nej, det är varken mig eller mitt hus det ska handla om i dag — fastmer om pajer i största allmänhet och uttrycket “In apple-pie order” i synnerhet.
Första belägget för uttrycket kommer från Pasley's Private Sea Journals, 1780:
"Their Persons Clean and in apple-Pie order on Sundays."
Det finns två teorier om ursprunget, båda troliga även om inget av dem går att belägga:
French cap-à-pie (“head to foot”)
French nappe plié ("folded linen")
The term apple-pie bed originates from around the same period, which gives a bit more credibility to the "folded linen" origin.
Jo, det finns fler teorier, även om de förefaller vara senare efterkonstruktioner, som:
It has also been suggested that “Apple-pie order” may be a corruption of alpha, beta, meaning as orderly as the letters of the alphabet.
The saying, “To have everything in apple-pie order, “ is supposed to have its origin from the following circumstance. It was the custom many years ago to take off the top crust of an apple-pie and mash up the fruit with sugar and cream, then cut the crust into triangular pieces and stick them end downwards into the fruit in various patterns, as circles, crowns, stars & c.
Men ordet paj då, undrar vän av ordning — varifrån kommer det? Enligt “The Oxford English Dictionary” var ordet i bruk — och populärt -1362, men tycks ha funnits redan 1303.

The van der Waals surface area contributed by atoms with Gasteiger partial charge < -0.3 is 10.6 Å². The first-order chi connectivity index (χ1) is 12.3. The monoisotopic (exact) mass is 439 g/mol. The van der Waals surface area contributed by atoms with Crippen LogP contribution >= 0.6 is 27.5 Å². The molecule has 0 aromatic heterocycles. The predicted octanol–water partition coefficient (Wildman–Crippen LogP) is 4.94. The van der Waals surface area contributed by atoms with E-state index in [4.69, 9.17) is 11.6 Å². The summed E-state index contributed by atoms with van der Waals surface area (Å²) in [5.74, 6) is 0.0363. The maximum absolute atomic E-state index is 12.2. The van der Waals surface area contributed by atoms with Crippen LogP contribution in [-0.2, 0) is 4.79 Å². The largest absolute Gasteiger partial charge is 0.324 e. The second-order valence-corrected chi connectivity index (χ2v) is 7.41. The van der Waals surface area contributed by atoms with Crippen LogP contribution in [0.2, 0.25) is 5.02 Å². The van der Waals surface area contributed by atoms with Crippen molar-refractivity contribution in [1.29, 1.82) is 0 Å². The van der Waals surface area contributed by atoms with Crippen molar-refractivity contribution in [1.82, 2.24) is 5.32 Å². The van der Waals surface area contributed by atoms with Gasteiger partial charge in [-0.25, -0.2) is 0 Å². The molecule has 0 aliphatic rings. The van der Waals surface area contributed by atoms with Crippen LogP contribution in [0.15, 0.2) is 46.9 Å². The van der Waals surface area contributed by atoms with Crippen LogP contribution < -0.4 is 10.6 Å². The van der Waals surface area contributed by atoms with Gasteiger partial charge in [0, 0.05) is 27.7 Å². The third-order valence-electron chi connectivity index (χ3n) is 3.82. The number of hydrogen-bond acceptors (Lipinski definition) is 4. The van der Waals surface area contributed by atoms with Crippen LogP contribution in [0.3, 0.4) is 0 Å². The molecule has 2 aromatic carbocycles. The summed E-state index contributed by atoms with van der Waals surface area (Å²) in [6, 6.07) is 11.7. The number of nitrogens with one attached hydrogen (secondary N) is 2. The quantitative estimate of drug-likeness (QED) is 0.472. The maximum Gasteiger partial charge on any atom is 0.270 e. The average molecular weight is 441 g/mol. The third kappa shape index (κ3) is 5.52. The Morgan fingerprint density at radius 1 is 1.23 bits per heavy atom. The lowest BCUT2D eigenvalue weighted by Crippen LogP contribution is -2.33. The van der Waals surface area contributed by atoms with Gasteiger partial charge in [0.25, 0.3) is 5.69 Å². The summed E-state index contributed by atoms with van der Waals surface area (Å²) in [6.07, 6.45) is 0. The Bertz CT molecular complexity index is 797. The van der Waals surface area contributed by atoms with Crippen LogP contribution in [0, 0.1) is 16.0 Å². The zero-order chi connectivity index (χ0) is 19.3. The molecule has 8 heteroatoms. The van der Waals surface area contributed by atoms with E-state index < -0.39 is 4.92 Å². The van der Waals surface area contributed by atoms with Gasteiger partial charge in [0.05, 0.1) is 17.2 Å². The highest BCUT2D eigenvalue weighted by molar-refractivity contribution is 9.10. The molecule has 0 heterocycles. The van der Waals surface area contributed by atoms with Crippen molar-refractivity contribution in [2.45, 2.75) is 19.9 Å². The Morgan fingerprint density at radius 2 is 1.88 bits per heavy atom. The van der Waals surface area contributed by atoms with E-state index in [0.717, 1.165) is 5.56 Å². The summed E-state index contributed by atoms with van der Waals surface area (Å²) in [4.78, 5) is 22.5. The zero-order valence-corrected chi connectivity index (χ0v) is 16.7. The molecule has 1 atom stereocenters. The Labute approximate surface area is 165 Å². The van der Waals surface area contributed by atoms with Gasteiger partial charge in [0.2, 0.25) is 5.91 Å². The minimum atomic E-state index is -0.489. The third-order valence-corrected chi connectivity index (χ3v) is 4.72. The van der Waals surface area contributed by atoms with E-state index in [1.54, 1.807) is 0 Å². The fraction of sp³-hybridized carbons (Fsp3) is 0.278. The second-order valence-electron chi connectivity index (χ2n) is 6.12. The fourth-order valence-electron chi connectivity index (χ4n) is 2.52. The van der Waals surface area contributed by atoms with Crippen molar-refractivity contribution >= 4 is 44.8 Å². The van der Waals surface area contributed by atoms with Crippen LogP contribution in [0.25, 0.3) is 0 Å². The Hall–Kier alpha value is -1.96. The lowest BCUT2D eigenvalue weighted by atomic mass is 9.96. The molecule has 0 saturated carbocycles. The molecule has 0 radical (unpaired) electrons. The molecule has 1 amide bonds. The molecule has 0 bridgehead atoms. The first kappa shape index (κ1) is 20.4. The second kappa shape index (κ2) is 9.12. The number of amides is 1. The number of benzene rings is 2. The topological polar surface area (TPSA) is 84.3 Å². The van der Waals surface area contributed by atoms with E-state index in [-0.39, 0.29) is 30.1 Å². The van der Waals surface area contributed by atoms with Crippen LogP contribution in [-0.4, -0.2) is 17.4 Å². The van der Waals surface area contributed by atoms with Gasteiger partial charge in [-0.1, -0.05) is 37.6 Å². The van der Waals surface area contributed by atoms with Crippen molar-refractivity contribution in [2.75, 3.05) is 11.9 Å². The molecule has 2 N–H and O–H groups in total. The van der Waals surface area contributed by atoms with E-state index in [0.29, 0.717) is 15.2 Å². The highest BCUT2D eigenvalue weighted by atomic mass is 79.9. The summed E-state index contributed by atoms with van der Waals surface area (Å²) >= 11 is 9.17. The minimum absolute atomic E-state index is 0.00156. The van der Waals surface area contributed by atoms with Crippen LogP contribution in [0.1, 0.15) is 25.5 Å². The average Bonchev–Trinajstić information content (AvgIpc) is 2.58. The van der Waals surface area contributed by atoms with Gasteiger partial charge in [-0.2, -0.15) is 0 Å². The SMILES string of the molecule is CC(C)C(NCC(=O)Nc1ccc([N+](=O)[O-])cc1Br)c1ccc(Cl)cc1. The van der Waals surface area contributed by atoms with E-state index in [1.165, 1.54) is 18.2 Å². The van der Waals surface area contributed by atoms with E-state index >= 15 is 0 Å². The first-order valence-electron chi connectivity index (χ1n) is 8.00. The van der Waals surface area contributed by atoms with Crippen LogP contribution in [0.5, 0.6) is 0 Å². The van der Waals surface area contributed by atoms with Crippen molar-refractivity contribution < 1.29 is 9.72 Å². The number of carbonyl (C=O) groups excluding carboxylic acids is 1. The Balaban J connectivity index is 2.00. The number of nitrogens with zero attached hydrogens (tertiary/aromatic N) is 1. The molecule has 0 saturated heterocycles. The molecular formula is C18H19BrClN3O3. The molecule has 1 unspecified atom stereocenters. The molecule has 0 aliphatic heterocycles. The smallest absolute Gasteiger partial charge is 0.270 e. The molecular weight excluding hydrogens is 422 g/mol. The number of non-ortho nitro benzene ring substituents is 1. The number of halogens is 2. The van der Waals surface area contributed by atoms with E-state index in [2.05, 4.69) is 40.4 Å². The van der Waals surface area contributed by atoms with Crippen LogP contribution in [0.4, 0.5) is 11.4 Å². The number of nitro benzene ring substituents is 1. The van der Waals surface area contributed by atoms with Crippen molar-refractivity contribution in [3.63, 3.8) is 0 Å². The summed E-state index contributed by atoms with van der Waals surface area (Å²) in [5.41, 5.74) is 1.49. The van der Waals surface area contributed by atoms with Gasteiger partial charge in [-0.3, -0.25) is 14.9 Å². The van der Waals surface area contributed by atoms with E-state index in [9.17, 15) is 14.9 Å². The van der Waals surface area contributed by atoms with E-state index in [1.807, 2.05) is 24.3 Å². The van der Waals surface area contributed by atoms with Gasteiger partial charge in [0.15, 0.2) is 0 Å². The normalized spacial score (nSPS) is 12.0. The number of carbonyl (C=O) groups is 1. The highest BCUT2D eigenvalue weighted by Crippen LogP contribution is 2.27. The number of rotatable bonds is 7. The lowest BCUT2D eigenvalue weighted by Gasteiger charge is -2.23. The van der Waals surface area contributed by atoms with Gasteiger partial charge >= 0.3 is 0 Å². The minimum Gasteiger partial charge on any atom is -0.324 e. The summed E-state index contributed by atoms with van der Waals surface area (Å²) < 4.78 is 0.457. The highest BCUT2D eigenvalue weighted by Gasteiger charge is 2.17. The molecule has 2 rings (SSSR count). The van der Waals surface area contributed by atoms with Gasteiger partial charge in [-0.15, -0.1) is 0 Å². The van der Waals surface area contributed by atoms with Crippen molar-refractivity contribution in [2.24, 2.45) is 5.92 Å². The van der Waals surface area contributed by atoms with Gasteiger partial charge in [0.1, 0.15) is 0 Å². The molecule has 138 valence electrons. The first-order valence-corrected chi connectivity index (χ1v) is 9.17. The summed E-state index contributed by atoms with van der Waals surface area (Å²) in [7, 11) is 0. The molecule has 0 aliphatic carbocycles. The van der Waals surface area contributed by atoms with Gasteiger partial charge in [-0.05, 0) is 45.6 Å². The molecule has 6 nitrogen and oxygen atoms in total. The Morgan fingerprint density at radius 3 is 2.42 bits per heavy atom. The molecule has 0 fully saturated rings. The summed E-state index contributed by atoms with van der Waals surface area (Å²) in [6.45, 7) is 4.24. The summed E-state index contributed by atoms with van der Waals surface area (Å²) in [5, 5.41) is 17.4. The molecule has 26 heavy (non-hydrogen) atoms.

"Pie...a word whose meaning has evolved in the course of many centuries and which varies to some extent according to the country or even to region....The derivation of the word may be from magpie, shortened to pie. The explanation offered in favour or this is that the magpie collects a variety of things, and that it was an essential feature of early pies that they contained a variety of ingredients....Early pies were large; but one can now apply the name to something small, as the small pork pies or mutton pies...Early pies had pastry tops, but modern pies may have a topping of something else...or even be topless. If the basic concept of a pie is taken to mean a mixture of ingredients encased and cooked in pastry, then proto-pies were made in the classical world and pies certainly figured in early Arab cookery."
---The Oxford Companion to Food, Alan Davidson [Oxford University Press:Oxford] (p. 602-3)
Och vad i all världen är en pajtratt eller pajfågel?
A pie bird, pie vent, pie whistle, pie funnel, or pie chimney is a hollow ceramic device, traditionally from Europe and shaped like a bird. Pie birds are steam vents that have been placed in the center of fruit and meat pies during cooking since Victorian Times although some historians, such as Robert J. Leigh, claim a much earlier provenance, e.g. the 16th century.
Pie funnels were used in baking pies and prevent the pie from boiling over in the oven by allowing the steam created when the fruit filling or other contents are cooking to escape from inside the pie. They also supported the pastry crust in the center of the pie, so that it did not sag in the middle, and are hence also known as "crustholders". Older ovens had more problems with uniform heating, and the pie bird prevented boilover in pie cooking.
Traditionally they were most often made in the shape of a bird or an inverted funnel with arches on the bottom for the steam to enter, but they have always been produced in a multitude of designs. This trend has been particularly noticeable in recent times, due to their increasing popularity as gifts and collectors' items rather than simply utilitarian kitchen tools.